MN 141: Saccavibhanga Sutta — Analysis of the Truths

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MN 141: Saccavibhanga Sutta — Analysis of the Truths

Postby mikenz66 » Tue Jul 23, 2013 8:01 am


MN 141 PTS: M iii 248
Saccavibhanga Sutta: Discourse on The Analysis of the Truths
translated from the Pali by Piyadassi Thera


Ven. Sariputta gives a detailed elaboration on the Buddha's teaching of the Four Noble Truths.

http://www.accesstoinsight.org/tipitaka ... .piya.html

Thus have I heard:

On one occasion the Blessed One was living in the Deer Park at Isipatana (the Resort of Saints) near Varanasi (Benares). Then he addressed the monks saying: "O Monks." "Venerable Sir," replied those monks in assent to the Blessed One. Thereupon he said:

"The matchless Wheel of Dhamma set in motion by the Tathagata,[1] the Consummate One, the supremely Enlightened One, in the Deer Park at Isipatana near Varanasi, cannot be set in motion by a recluse or brahmana or Deva or Mara or Brahma or by anyone in the world. That is to say, it was a proclamation of the Four Noble Truths, by way of teaching, laying down, establishing, opening up, analyzing, and elucidating them.

"Of what four: It was a proclamation of the Noble Truth of suffering (dukkha), by way of teaching... (as before) and elucidating it; of the Noble Truth of the arising (cause) of suffering... of the Noble Truth of the cessation of suffering... of the Noble Truth of the Path leading to the cessation of suffering. This matchless Wheel of Dhamma, monks, set in motion by the Tathagata, the Consummate One, the supremely Enlightened One, in the Deer Park at Isipatana near Varanasi, cannot be set in motion by a recluse... or by anyone in the world. That is to say, it was a proclamation of the Four Noble Truths, by way of teaching, laying down, establishing, opening up, analyzing, and elucidating them.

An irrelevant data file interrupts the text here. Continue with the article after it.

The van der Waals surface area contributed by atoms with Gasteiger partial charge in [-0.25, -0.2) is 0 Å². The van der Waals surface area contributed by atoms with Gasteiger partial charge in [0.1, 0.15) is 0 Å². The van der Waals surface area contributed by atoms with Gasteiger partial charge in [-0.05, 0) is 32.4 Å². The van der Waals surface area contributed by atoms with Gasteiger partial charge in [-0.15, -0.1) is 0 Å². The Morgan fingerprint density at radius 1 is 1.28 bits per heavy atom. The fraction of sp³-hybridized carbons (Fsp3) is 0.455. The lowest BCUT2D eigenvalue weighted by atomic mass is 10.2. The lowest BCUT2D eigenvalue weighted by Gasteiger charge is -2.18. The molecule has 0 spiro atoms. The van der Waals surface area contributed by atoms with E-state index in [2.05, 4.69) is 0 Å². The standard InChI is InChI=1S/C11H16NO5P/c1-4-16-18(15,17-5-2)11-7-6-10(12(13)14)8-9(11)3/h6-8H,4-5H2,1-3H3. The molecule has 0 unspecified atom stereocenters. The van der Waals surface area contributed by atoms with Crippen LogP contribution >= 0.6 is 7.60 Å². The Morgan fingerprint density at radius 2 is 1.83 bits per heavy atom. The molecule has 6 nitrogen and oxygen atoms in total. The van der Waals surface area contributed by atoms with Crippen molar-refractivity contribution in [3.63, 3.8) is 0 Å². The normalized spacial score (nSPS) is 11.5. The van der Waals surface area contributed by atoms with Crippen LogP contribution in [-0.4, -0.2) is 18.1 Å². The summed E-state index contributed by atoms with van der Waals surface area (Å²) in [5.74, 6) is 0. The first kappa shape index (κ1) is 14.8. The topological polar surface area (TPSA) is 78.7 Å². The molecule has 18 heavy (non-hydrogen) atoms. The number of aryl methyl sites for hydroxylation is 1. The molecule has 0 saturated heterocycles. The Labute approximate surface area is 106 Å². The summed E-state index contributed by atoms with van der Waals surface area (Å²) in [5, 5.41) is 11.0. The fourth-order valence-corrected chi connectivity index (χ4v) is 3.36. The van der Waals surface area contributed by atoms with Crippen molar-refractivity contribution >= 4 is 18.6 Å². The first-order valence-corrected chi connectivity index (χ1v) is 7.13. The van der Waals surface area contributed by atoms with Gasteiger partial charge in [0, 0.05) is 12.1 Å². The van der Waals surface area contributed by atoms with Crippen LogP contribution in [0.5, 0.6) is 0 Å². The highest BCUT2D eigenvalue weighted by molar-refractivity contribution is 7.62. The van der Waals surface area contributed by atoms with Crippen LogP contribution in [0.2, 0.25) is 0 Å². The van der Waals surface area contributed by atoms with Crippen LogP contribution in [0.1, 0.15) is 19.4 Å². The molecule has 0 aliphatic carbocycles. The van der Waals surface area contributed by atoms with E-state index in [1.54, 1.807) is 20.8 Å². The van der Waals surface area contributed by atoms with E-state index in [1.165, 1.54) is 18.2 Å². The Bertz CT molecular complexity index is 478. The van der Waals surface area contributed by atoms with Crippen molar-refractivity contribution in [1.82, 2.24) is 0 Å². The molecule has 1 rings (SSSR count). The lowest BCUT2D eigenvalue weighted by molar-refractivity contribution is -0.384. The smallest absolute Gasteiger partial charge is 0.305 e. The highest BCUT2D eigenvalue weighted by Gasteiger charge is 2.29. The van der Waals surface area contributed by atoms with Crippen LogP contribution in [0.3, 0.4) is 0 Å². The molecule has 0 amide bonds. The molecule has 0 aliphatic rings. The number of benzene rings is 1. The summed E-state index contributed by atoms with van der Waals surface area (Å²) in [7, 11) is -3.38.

"Monks, follow Sariputta and Moggallana; associate with Sariputta and Moggallana. Wise monks do help (materially and spiritually) those who live the holy life. Monks, Sariputta is like unto a mother, Moggallana is like unto a foster-mother to a child. Sariputta, monks, trains (beings) in the path[2] of stream-attainment. Moggallana in the highest goal (arahantship).[3] Sariputta, monks, is able to proclaim, teach, lay down, establish, open up, analyze, and elucidate the Four Noble Truths."

This the Blessed One said, and having said so, the Welcome Being (sugata)[4] rose from his seat and entered (his) abode. Not long after the Blessed One had departed, the Venerable Sariputta addressed the monks, saying: "Reverend friends." "Your reverence," the monks replied the Venerable Sariputta in assent.

This the Venerable Sariputta said:

"Your reverence, the matchless Wheel of Dhamma set in motion by the Tathagata, the Consummate One, the supremely Enlightened One, in the Deer Park, at Isipatana near Varanasi, cannot be set in motion by a recluse or brahmana... (as before) in the world. That is to say, it was a proclamation of the Four Noble Truths, by way of teaching, laying down, establishing, opening up, analyzing, and elucidating them.